MAIDUGURI, Nigeria – Security forces hunted door-to-door for Islamic militants in northern Nigeria on Thursday after killing more than 100 of them by storming the sect’s compound. A top rights group said innocent people were getting executed in the process.
The government, which blames the Boko Haram sect for instigating days of violence in the mostly Muslim region, shelled and stormed the group’s mosque and headquarters Wednesday night, setting off a raging firefight with retreating militants.
Sect leader Mohammed Yusuf escaped along with about 300 followers but his deputy was killed, according to Army commander Maj. Gen. Saleh Maina.
The bodies of barefoot young men littered the streets of Maiduguri on Thursday morning as the army pursued the manhunt on the outskirts of the city. Police said most of the dead were Islamist fighters.
A local rights group charged Thursday that security forces have been killing innocent civilians over the last four days as they fought to crush the sect. Witnesses said they watched troops executing captured people alleged to be militants.
An AP reporter saw soldiers, under fire, shoot their way into the sect’s mosque in Maiduguri on Wednesday and then rake those holed up inside with gunfire. The reporter later counted about 50 bodies inside the building and another 50 in the courtyard outside.
Another five corpses were just inside a large house near the mosque. Maina pointed to the body of a plump, bearded man and said it the Boko Haram sect’s vice chairman, Bukar Shekau.
“The mission has been accomplished,” said Maina, the army commander.
The militants, armed with homemade hunting rifles and firebombs, bows and arrows, machetes and scimitars, were no match for the government forces.
Militants seeking to impose Islamic Shariah law throughout this multi-religious country attacked police stations, churches, prisons and government buildings in a wave of violence that began Sunday in Borno state and quickly spread to three other states.
It is not known how many scores of people have been killed, wounded and arrested. Relief official Apollus Jediel said Wednesday that at least 4,000 people have been forced from their homes.
The epicenter of the violence has been the Boko Haram sect’s headquarters in Maiduguri, capital of Borno state. Maina said his troops would fire mortar shells later Thursday to destroy what is left of the sprawling compound, which stretches over 2.5 miles (4 kilometres).
Maiduguri resident Linda Dukwa said she and her family have been hiding in terror for days, too scared to venture out even for food, after police executed two men in front of her Monday.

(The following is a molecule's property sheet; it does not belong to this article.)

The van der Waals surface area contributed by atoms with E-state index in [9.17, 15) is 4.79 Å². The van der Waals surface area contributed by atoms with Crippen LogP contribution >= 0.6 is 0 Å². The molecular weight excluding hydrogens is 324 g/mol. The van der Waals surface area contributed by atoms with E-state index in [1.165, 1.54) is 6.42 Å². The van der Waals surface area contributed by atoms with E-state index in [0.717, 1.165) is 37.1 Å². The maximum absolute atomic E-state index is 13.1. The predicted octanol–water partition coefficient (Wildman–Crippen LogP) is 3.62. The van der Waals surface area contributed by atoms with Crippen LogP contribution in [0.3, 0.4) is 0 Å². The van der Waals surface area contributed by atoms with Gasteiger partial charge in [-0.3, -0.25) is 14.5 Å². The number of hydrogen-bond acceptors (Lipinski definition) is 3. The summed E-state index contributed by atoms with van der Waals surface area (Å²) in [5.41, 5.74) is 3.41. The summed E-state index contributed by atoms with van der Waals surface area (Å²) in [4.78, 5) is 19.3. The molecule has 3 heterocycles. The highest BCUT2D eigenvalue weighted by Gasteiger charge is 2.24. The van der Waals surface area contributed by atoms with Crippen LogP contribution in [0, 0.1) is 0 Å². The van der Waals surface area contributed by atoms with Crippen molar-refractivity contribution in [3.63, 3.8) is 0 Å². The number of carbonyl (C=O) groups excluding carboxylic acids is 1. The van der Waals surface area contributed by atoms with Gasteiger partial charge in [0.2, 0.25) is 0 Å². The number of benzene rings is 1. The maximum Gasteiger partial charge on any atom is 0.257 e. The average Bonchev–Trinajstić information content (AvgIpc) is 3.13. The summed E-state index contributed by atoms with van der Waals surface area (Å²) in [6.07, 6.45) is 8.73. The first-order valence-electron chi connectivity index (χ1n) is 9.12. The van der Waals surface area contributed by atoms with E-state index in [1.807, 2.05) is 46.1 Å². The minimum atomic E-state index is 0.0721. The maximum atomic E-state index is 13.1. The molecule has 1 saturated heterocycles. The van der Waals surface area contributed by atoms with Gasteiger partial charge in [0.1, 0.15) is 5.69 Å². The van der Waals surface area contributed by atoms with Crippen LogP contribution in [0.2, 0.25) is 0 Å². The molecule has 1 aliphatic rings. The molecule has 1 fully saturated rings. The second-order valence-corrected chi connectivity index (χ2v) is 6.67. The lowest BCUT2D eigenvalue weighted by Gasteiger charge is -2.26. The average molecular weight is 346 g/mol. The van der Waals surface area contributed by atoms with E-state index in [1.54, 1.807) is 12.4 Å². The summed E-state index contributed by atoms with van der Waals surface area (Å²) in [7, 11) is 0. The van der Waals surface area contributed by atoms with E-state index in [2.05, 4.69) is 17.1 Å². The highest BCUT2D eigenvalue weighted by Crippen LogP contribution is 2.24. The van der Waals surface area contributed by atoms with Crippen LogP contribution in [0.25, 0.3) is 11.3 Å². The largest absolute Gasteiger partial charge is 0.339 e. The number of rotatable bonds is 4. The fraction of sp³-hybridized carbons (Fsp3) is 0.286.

“They were dressed in white robes,” she said, indicating they were sect members. “They were held by policemen. Then they shot their feet. After they fell on the ground, they (police) shot their heads.”
“It was terrifying,” she said.
League for Human Rights director Shamaki Gad Peter said rights workers saw the bodies of up to 20 people after Wednesday’s government offensive began. The bodies were unarmed, he said, and some appeared to have been shot from behind and assumed to be trying to escape the mayhem.
Police had warned people to evacuate the area.
Several soldiers and police officers have been killed by militants. Nigeria’s security forces are notoriously trigger-happy but have a difficult job trying to target sect members who are reportedly using innocents as human shields in the congested urban environment.
The radical sect responsible for the mayhem is known by several different names, including Al-Sunna wal Jamma, or “Followers of Mohammed’s Teachings” and “Boko Haram,” which means “Western education is sin.”
Some Nigerian officials have referred to the militants as Taliban, and analyst Nnamdi K. Obasi of the International Crisis Group said a few have actually fought with that radical movement in Afghanistan.
Obasi said sect leaders have travelled to train and meet with radically minded groups in Sudan, Iraq and particularly Iran, which they consider “a destination of pilgrimage.”
Associated Press reporters Muhammad Wahab in Bauchi state and Michelle Faul and Anita Powell in Johannesburg contributed to this report.